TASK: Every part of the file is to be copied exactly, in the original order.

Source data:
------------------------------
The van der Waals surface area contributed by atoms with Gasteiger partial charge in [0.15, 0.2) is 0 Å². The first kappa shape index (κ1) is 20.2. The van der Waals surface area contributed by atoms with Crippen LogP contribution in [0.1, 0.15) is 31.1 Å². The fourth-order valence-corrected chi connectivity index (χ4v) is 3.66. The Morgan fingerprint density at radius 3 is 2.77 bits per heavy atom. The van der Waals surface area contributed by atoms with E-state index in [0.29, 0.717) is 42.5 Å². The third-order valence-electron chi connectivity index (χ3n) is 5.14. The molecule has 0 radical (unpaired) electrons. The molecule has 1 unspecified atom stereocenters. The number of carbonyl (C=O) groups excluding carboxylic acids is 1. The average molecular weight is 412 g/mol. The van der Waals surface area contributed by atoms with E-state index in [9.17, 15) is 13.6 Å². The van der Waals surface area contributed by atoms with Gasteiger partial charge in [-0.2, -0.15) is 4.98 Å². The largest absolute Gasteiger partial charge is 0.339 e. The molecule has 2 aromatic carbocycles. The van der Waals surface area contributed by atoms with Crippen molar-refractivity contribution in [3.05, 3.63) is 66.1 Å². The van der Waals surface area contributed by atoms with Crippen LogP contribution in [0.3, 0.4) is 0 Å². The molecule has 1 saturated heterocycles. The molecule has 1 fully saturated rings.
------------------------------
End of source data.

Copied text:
The van der Waals surface area contributed by atoms with Gasteiger partial charge in [0.15, 0.2) is 0 Å². The first kappa shape index (κ1) is 20.2. The van der Waals surface area contributed by atoms with Crippen LogP contribution in [0.1, 0.15) is 31.1 Å². The fourth-order valence-corrected chi connectivity index (χ4v) is 3.66. The Morgan fingerprint density at radius 3 is 2.77 bits per heavy atom. The van der Waals surface area contributed by atoms with E-state index in [0.29, 0.717) is 42.5 Å². The third-order valence-electron chi connectivity index (χ3n) is 5.14. The molecule has 0 radical (unpaired) electrons. The molecule has 1 unspecified atom stereocenters. The number of carbonyl (C=O) groups excluding carboxylic acids is 1. The average molecular weight is 412 g/mol. The van der Waals surface area contributed by atoms with E-state index in [9.17, 15) is 13.6 Å². The van der Waals surface area contributed by atoms with Gasteiger partial charge in [-0.2, -0.15) is 4.98 Å². The largest absolute Gasteiger partial charge is 0.339 e. The molecule has 2 aromatic carbocycles. The van der Waals surface area contributed by atoms with Crippen molar-refractivity contribution in [3.05, 3.63) is 66.1 Å². The van der Waals surface area contributed by atoms with Crippen LogP contribution in [0.3, 0.4) is 0 Å². The molecule has 1 saturated heterocycles. The molecule has 1 fully saturated rings.